was feeling a little run down a few weeks
ago, but she immediately began taking Dr.
Williams' Pink Pils for Pale Peopl and
hie is experleneing the same beneeial re.
sultl that I did."
(dRigned) C. M. SooTr.
Dr. Williame' Pink Pills for Pale People,
are an unfiling speeie fr meh disease
a loeomotor ataxib, partial paaly St.
Vitus' dance, ciatica, neuralia, rbenma-
tim, nervous headache, the Aier effeea
of the rip, palpitaton of the heart, pale
and allow complexions all fems of weak-
ner either in male or female. Sld by an
dealer, or set direct from Dr. William
Medicine Co., Seheneotudy N. Y., 50 emr
per box, or six boxes for.aK

NhsIug M"8
dread hot weather. They I
know how It weakens and
how this affects the baby.
All such mothers need
Scott's Emulsion, Itgives
them strength and makes
the baby's food richer and
more abundant.
m. and a. Au lld

--- ----- ------ ---- ------- - --------------------- ----- --- ----- ------ -- --- --- --- 5 Fi-~~sl~PFr~ir~S~bTI~~7C-~



and clay, to the Agricultural Depart-
ment at Washington for propagation."
It seems that what was thus sent did
not excite any very particular attention
at the department. Some propagating
was, however, done; but it was really
through a relative of Benjamin F. But-
ler, who settled in California, going
there from the East, that the seedless
orange was saved to be what it is at
the present time to California. Leav-
ing the Brazilian starting point out of
account, the ititams, t 9 l n thul no
doubt be safely made that "twenty-five
years ago there were no seedless or
naval oranges grown." A few oranges
were grown in Florida, but the bulk of
the supply in America came from the
Mediterranean ports, and the fruit was
expensive. The total annual yield of
the California oranges was less than five
carloads. Now the annual orange yield
in California is upward of 15,0oo car-
loads; and next year it may exceed 2o,-
ooo carloads. The total amount invest-
ed in orange properties in California,
twenty-fire ycara ago, waa $a3,000. Now
something like 43,000,000 is invested
in the orange industry in that State, and
the amount is increased about $2,0oo,qoo
every year. The introduction of the
seedless naval orange has caused these
changes. It has revolutionized the or-
ange industry of the United States, it
has drawn 13,ooo men out of other pur.
suits. It has transformed the vast areas
of sun-baked lands in California into the
most beautiful orange groves that ever
grew. It has been the prime factor in
the growth, from nothing, of a dozen
towns of 5,ooo, 8,ooo, Io,ooo people in
Southern California, and it has added
directly more than $43.00o.0oo and indi-
rectiy ,o000,000 more to the taxable
wealth of the State."-Home and Farm.

In the Current of progressive Agri-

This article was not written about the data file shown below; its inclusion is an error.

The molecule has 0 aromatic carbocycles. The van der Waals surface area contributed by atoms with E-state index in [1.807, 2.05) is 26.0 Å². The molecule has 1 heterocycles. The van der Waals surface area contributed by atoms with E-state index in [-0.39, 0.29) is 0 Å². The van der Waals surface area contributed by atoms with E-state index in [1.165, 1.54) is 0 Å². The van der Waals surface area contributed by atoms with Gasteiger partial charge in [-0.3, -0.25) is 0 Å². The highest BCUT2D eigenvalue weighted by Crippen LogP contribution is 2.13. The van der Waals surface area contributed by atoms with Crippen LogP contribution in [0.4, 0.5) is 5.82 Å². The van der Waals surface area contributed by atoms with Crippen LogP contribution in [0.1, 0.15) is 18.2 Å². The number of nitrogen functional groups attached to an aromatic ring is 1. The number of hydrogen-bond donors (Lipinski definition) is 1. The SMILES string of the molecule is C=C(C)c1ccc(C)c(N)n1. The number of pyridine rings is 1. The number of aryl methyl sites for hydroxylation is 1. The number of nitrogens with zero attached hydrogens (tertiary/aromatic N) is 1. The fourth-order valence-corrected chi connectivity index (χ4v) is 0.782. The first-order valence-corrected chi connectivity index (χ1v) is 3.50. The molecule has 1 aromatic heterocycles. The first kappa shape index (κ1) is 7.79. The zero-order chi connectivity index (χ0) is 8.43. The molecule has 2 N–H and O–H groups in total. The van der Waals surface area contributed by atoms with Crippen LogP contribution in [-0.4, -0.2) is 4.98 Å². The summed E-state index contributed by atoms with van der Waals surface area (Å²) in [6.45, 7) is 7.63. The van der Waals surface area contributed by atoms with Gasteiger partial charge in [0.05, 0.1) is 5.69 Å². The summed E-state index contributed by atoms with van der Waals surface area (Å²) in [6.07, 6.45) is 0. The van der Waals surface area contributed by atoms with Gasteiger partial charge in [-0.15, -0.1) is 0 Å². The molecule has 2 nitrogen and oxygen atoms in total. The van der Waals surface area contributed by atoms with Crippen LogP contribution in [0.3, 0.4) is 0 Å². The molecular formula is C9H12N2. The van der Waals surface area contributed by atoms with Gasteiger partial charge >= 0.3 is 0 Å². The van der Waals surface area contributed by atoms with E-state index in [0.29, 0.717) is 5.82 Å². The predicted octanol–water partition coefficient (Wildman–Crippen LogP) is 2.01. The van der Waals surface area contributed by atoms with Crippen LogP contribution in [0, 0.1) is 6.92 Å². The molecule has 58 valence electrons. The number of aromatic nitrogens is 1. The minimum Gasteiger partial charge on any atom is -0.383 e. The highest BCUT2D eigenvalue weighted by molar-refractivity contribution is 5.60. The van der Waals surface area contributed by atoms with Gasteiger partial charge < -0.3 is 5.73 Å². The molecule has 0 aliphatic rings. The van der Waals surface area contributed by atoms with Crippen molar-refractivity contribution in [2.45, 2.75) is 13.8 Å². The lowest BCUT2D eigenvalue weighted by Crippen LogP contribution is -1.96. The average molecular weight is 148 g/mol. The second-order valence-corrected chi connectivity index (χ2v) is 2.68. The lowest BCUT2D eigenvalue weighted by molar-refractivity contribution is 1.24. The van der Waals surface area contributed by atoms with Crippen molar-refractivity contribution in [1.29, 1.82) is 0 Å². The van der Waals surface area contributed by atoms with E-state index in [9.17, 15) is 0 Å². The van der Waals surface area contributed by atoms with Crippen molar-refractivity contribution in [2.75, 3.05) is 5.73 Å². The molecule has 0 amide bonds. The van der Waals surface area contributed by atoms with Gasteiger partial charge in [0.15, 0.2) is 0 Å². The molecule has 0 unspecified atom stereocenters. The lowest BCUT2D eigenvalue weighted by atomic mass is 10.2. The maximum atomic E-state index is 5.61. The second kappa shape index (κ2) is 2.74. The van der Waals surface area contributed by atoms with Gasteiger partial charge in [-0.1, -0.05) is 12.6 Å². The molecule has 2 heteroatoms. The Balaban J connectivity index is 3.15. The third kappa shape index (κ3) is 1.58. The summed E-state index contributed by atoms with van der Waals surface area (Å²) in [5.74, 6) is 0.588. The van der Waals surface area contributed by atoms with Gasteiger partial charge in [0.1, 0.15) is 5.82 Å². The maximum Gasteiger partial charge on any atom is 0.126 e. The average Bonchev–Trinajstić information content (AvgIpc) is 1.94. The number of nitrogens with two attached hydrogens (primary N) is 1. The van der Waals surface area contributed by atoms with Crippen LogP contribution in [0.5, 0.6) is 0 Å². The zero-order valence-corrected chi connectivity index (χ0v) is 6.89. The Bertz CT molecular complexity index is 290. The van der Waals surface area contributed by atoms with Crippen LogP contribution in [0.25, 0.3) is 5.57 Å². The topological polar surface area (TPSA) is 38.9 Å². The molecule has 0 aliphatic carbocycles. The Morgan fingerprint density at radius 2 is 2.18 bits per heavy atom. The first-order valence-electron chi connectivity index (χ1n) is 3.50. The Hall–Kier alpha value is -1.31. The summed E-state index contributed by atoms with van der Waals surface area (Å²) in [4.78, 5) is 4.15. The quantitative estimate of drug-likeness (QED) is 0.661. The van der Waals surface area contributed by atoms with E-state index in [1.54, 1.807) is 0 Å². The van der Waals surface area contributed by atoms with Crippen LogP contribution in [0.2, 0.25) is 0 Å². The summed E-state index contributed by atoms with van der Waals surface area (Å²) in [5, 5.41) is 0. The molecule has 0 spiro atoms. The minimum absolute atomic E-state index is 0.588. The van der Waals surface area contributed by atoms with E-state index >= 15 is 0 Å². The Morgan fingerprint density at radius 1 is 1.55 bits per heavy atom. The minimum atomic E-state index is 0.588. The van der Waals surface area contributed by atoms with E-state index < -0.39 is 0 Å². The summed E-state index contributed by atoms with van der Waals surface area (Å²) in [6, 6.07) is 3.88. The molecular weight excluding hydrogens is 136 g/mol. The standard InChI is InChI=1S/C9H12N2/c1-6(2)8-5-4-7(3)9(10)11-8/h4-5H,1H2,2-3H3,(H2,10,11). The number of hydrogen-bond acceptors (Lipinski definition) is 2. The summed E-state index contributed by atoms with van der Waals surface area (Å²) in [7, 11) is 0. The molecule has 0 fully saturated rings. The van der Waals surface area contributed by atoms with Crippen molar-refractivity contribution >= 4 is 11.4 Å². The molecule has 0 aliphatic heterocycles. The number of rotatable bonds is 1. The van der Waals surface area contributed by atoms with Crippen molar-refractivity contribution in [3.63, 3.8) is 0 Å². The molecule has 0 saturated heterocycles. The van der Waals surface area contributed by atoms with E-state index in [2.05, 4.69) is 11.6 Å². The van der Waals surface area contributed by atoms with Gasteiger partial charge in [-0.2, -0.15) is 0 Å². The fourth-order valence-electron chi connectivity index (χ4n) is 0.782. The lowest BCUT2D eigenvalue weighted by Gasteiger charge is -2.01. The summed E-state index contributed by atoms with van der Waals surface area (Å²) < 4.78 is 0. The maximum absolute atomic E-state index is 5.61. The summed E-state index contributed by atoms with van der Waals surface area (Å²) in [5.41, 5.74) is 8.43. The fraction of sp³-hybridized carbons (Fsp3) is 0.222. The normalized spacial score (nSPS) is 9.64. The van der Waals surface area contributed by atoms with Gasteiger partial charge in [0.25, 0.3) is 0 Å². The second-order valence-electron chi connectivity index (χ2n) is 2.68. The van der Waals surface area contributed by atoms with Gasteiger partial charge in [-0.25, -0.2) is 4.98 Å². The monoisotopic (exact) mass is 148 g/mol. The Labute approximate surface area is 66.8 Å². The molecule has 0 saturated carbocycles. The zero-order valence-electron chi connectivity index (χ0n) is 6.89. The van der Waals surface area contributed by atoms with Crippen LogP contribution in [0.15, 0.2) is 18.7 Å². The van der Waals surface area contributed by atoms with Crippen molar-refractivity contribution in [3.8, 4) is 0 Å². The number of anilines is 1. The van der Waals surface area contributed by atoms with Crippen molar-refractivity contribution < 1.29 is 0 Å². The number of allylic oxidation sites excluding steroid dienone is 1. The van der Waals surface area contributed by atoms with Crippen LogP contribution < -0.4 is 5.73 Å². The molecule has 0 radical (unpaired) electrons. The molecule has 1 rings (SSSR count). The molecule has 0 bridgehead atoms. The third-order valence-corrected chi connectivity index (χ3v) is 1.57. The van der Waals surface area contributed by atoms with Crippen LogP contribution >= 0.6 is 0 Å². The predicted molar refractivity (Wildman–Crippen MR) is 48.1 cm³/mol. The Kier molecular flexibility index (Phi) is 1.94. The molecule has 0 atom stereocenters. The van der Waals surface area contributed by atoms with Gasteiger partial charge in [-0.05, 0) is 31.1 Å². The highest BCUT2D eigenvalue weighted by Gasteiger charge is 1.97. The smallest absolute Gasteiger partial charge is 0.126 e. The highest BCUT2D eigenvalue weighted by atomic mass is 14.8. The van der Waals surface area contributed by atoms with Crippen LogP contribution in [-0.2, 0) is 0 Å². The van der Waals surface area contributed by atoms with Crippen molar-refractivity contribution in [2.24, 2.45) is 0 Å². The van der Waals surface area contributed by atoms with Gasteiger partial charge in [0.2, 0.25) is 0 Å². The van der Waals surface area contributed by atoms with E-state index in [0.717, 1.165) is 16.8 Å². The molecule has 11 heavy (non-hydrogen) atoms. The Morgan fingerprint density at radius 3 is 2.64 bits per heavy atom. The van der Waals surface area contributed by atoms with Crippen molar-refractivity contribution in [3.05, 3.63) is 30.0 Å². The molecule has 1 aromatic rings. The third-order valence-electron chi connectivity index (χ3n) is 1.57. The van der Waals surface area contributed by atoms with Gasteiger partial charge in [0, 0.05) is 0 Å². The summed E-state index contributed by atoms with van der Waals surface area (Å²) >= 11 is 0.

The importance of pure water for hu-
man consumption has long in a general
way been appreciated. A knowledge of
the reason why dates but a short time
back and introduces us to the microbe.
It is now well known that some of the
most fatal diseases are communicated to
both man and the domesticated animals
through the medium of water, and so
propagated and spread.
On every farm there should be full
provision made for an ample supply of
pure water. It should not be very hard
to do this on most farms; the situation
as it bears on this for each farm is or
can readily be known by the farmers,
and so the sources of contamination can
largely, if not wholly be known and
avoided. A supply of pure cistern wa-
ter-for most purposes the purest and
safest kind of water--can be secured out
in the country in its finest state.
It is doubtful if more importance
should, where good health is the idea,
be attached to food and shelter than
this, and yet results point to a very dif-
ferent state of case in the general prac-
tice. Some experiments and investiga-
tions recently conducted in Canada
make this strikingly clear. In the re-
port published of what was so done it
is stated that sixty-six samples of wa-
ter, all from farm homesteads, were
tested to ascertain their sanitary condi-
tion-"one from British Columbia, six
from the Northwest Territories, twenty-
eight from Ontario, eight from Quebec,
seven from New Brpnswick, and seven-
teen from Prince Edward Island. Of
these 50 ner cent. were reported dan-
gerouslv -olluted and unsafe for drink-
ing purposes, 25 per cent. as suspicious
and in all probability as unsafe, and 25
per cent. as unoolluted and wholesome"
-Home and Farm.

fTh (WhIte Velvet Okra.
Okra it one of the stand-by vege-
tables in Southern gardens. There are
several kinds and all are good enough.
in their way, but the white seeded
sorts are preferable. The "black" and
"white" okra terms apply to the seeds.
Black okra has dark purple seeds that
immwt the dArk sa& Sr te msmbr? 9r aiy
dish o okra, but the white-seeded sorts
are free from this objection. It is ad-
visable to reject the black seeded, and
plant only the white seeded sorts.
Among the latter, the white velvet
okra Is the champion,
The pods ought to be cut every morn-
lag, alternating the plants in the row,
so that every other plant sl cut every

other day. This will prove itself one
of the most prolific vegetables that
can be grown.
The hotter the summer sun gets the
better this okra bears, and there will
be no cessation until late fall.
When other vegetables have burnt
up and gone to seed, white velvet okra
will be full of pods blooming and bear-.
ing without a barren day; no okra pods
ought to be allowed to ripen seeds, ex-
cept for seed saving to plant from. Cut
off all Lte pods ieguSlrly evr;F7 fftB